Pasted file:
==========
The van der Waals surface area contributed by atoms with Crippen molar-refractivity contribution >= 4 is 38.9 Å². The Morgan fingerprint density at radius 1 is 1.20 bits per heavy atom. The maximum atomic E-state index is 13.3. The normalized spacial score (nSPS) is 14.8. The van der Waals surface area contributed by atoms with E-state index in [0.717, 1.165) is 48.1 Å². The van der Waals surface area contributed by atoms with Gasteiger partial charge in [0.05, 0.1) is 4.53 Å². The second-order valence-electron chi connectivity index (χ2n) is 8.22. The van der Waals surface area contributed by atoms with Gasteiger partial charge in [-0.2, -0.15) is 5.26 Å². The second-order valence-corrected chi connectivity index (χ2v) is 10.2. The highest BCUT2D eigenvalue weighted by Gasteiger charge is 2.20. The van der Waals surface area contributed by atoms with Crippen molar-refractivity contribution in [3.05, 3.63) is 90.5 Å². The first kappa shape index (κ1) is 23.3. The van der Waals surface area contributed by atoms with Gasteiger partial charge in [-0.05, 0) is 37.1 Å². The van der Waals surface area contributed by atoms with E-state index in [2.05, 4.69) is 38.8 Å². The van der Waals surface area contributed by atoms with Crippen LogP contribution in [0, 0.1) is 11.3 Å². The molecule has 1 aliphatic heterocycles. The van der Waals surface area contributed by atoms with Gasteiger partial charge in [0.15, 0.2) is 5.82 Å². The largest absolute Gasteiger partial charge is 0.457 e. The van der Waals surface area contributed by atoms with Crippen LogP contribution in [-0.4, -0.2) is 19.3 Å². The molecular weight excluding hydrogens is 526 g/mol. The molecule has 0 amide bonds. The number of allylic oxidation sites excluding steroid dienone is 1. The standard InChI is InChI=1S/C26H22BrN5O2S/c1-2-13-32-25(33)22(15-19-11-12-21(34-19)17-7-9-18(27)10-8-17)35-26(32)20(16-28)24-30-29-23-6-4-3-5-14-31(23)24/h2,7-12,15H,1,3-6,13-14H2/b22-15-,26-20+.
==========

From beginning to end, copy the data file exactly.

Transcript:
The van der Waals surface area contributed by atoms with Crippen molar-refractivity contribution >= 4 is 38.9 Å². The Morgan fingerprint density at radius 1 is 1.20 bits per heavy atom. The maximum atomic E-state index is 13.3. The normalized spacial score (nSPS) is 14.8. The van der Waals surface area contributed by atoms with E-state index in [0.717, 1.165) is 48.1 Å². The van der Waals surface area contributed by atoms with Gasteiger partial charge in [0.05, 0.1) is 4.53 Å². The second-order valence-electron chi connectivity index (χ2n) is 8.22. The van der Waals surface area contributed by atoms with Gasteiger partial charge in [-0.2, -0.15) is 5.26 Å². The second-order valence-corrected chi connectivity index (χ2v) is 10.2. The highest BCUT2D eigenvalue weighted by Gasteiger charge is 2.20. The van der Waals surface area contributed by atoms with Crippen molar-refractivity contribution in [3.05, 3.63) is 90.5 Å². The first kappa shape index (κ1) is 23.3. The van der Waals surface area contributed by atoms with Gasteiger partial charge in [-0.05, 0) is 37.1 Å². The van der Waals surface area contributed by atoms with E-state index in [2.05, 4.69) is 38.8 Å². The van der Waals surface area contributed by atoms with Crippen LogP contribution in [0, 0.1) is 11.3 Å². The molecule has 1 aliphatic heterocycles. The van der Waals surface area contributed by atoms with Gasteiger partial charge in [0.15, 0.2) is 5.82 Å². The largest absolute Gasteiger partial charge is 0.457 e. The van der Waals surface area contributed by atoms with Crippen LogP contribution in [-0.4, -0.2) is 19.3 Å². The molecular weight excluding hydrogens is 526 g/mol. The molecule has 0 amide bonds. The number of allylic oxidation sites excluding steroid dienone is 1. The standard InChI is InChI=1S/C26H22BrN5O2S/c1-2-13-32-25(33)22(15-19-11-12-21(34-19)17-7-9-18(27)10-8-17)35-26(32)20(16-28)24-30-29-23-6-4-3-5-14-31(23)24/h2,7-12,15H,1,3-6,13-14H2/b22-15-,26-20+.